Margaret Floy Washburn Biography

The First Woman to Be Awarded a Ph.D. in Psychology

Best Known For:

  • The first woman to be awarded a Ph.D. in Psychology
  • The second woman president of the American Psychological Association
  • Experimental research on physiological processes and animal cognition

Birth and Death:

July 25, 1871 – October 29, 1939

Early Life and Education:

Margaret Floy Washburn was born on July 25, 1871 in New York City and raised an only child. She graduated from high school at age 15 and enrolled in Vassar College, Poughkeepsie during the fall of 1886.

It was during her first year of school that she developed an interest in philosophy and psychology. She graduated from Vassar in 1891 and went to study with James McKeen Cattell at Columbia University. Unfortunately, Columbia would only allow her to audit courses since she was a woman.

She then enrolled at Cornell University under Cattell's suggestion, and became Edward B. Titchener's first graduate student. "He did not quite know what to do with me," she would later say of her initial studies with Titchener.

Washburn became the first woman to be granted a Ph.D. in Psychology. Mary Whiton Calkins had earlier completed all the requirements for a Ph.D., but Harvard refused to grant her the degree because she was a woman.


After earning her degree, Washburn took a position as a psychology professor at Wells University where she remained for the next six years. After a brief period as an advisor at Cornell, she took an assistant professorship position at the University of Cincinnati where she was the only woman faculty member.

In 1903, Washburn returned to Vassar College as a professor, became an editor of the American Journal of Psychology, and was listed in James McKeen Cattell's American Men of Science directory.

Washburn's primary research interests were in animal behavior as well as physiological processes and their connection to consciousness.

Her 1936 book The Animal Mind was based upon her experimental work in the area of animal cognition and had an important influence on the growing field of comparative psychology.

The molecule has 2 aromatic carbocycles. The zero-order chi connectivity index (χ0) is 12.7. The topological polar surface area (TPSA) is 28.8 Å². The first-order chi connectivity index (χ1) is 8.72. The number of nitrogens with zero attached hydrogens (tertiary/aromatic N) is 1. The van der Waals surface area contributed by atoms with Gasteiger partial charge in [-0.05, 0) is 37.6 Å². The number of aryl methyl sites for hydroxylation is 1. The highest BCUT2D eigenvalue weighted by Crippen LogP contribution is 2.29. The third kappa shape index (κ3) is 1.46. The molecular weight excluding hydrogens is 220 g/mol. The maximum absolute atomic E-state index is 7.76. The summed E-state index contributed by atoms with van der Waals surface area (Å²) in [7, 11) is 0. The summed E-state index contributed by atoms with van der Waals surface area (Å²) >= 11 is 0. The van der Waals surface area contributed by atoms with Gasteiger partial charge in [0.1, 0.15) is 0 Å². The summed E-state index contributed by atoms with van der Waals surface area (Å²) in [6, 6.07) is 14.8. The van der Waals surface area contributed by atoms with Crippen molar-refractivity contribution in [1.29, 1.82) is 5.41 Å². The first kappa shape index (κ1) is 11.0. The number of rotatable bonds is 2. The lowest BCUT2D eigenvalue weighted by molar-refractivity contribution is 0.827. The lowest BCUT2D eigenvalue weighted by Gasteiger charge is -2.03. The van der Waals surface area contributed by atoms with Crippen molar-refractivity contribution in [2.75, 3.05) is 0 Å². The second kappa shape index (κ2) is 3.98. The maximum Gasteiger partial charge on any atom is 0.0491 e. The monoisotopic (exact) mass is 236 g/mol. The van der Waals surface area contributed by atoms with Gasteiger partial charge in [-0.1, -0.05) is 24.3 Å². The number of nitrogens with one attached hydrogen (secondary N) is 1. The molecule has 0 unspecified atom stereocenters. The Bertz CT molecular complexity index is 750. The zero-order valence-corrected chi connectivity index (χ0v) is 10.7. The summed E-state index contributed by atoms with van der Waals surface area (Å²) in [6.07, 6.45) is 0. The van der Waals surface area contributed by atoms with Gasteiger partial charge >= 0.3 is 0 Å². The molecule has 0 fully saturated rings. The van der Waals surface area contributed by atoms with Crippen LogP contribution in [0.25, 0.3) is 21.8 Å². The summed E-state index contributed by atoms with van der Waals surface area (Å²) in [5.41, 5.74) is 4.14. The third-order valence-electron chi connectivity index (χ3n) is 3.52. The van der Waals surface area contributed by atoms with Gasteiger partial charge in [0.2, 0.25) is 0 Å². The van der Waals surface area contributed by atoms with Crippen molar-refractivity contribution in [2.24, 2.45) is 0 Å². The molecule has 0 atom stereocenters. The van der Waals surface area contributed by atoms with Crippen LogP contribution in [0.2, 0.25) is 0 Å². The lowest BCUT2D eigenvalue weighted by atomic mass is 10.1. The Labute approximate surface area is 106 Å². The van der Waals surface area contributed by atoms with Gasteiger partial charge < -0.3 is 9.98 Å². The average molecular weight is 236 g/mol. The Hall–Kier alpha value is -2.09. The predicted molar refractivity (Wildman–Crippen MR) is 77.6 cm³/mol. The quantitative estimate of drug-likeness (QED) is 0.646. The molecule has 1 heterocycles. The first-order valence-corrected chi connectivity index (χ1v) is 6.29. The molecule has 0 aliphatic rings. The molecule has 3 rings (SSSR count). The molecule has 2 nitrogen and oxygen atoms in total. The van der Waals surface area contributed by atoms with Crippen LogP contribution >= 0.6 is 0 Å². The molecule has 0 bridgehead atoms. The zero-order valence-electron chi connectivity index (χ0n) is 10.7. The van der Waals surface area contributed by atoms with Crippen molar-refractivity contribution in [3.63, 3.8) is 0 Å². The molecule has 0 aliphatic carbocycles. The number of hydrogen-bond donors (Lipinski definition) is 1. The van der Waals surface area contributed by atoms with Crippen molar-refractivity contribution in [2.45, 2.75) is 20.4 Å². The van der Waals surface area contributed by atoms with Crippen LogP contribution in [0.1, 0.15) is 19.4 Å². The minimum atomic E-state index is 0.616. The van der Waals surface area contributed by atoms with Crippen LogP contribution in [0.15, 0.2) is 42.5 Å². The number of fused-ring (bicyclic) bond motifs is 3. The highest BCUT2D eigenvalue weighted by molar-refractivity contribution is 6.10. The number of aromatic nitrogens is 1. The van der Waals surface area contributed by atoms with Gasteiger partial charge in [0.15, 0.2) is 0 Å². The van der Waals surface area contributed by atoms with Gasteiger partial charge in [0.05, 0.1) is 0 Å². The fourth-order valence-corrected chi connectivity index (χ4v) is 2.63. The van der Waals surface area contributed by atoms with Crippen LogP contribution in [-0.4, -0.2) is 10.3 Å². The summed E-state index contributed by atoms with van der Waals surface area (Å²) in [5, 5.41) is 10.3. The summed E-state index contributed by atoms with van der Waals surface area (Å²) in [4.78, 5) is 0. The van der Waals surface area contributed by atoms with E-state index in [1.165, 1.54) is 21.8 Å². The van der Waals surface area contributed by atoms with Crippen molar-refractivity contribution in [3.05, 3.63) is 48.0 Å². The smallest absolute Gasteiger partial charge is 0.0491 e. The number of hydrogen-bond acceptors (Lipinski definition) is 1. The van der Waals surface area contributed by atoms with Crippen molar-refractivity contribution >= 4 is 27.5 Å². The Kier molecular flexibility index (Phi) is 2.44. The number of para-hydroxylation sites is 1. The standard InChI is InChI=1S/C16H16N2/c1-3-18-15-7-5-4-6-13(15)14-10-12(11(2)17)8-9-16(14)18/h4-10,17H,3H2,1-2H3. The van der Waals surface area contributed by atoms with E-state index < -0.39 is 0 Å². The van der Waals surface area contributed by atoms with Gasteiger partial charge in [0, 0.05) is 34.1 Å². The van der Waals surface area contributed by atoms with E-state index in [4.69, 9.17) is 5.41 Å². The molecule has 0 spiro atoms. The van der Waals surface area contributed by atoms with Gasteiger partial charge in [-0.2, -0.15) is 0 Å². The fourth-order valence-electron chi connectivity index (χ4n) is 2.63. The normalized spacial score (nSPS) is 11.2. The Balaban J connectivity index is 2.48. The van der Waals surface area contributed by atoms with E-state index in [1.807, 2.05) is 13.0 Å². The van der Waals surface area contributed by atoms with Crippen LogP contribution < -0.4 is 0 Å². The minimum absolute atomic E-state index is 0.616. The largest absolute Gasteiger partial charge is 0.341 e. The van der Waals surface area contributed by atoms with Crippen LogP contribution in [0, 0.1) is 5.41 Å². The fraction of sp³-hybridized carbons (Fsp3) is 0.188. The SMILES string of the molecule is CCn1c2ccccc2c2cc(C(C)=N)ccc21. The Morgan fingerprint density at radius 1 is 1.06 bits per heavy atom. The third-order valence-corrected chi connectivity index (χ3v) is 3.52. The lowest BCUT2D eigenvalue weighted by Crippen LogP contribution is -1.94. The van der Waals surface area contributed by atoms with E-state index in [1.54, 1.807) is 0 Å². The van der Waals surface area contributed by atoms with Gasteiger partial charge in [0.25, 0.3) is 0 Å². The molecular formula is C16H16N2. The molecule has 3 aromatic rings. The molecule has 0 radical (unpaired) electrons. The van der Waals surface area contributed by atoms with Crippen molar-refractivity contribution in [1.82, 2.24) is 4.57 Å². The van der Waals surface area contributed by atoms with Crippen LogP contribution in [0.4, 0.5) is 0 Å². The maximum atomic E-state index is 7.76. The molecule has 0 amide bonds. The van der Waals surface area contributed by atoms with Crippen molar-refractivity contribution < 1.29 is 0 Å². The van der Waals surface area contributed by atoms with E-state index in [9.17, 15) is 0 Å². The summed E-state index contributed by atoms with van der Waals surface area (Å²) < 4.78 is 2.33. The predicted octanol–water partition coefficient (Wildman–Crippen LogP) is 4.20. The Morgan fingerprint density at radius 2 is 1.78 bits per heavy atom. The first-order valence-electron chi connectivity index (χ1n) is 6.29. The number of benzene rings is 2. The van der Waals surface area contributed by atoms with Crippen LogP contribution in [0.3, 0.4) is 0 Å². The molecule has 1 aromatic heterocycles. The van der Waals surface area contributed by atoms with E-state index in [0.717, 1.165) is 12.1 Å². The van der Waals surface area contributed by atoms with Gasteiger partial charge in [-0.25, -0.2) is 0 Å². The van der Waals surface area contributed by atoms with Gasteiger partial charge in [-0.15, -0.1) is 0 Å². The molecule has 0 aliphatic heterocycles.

Washburn also suggested that motor movement played an important role in thinking. Her book Movement and Mental Imagery proposed that all thought arises from the body's movements.

Selected Publications:

Washburn, M.F. (1903). The genetic function of movement and organic sensations for social consciousness. American Journal of Psychology, 14, 73-78.

Washburn, M.F. (1908). The Animal Mind. New York: Macmillan.

Washburn, M.F. (1916). Movement and mental imagery: Outlines of a motor theory of the complex mental process. Boston: Houghton Mifflin.

Contributions to Psychology:

Washburn's contributions to the field of psychology and science happened in a time when women were often excluded from many areas and restricted from working in certain academic positions. Despite this, Washburn became a respected researcher, a prolific writer, and a beloved teacher.

Among her many honors and achievements was being named a Fellow of the National Academy of Science, becoming only the second woman to receive the honor. She published more than 200 papers, ranked as one of the top 50 psychologists at the turn of the century, and taught hundreds of students in both her classroom lectures and experimental labs.

She continued to teach until an illness forced her to retire in 1937. She died on October 29, 1939 at age 69 at her home in New York.


Cattell, J. M., & Brimhall, D.R. (Eds.) (1921). American men of science (3rd ed.) Garrison, NY: Science Press.

Martin, M. F. (1940). The psychological contributions of Margaret Floy Washburn. American Journal of Psychology, 53, 7-18.

Margaret Floy Washburn, PhD. (2014). American Psychological Assocation. Retrieved from

Pillsbury, W. B. (1940). Margaret Floy Washburn (1871-1939). The Psychological Review, 47 (2), 99-109.

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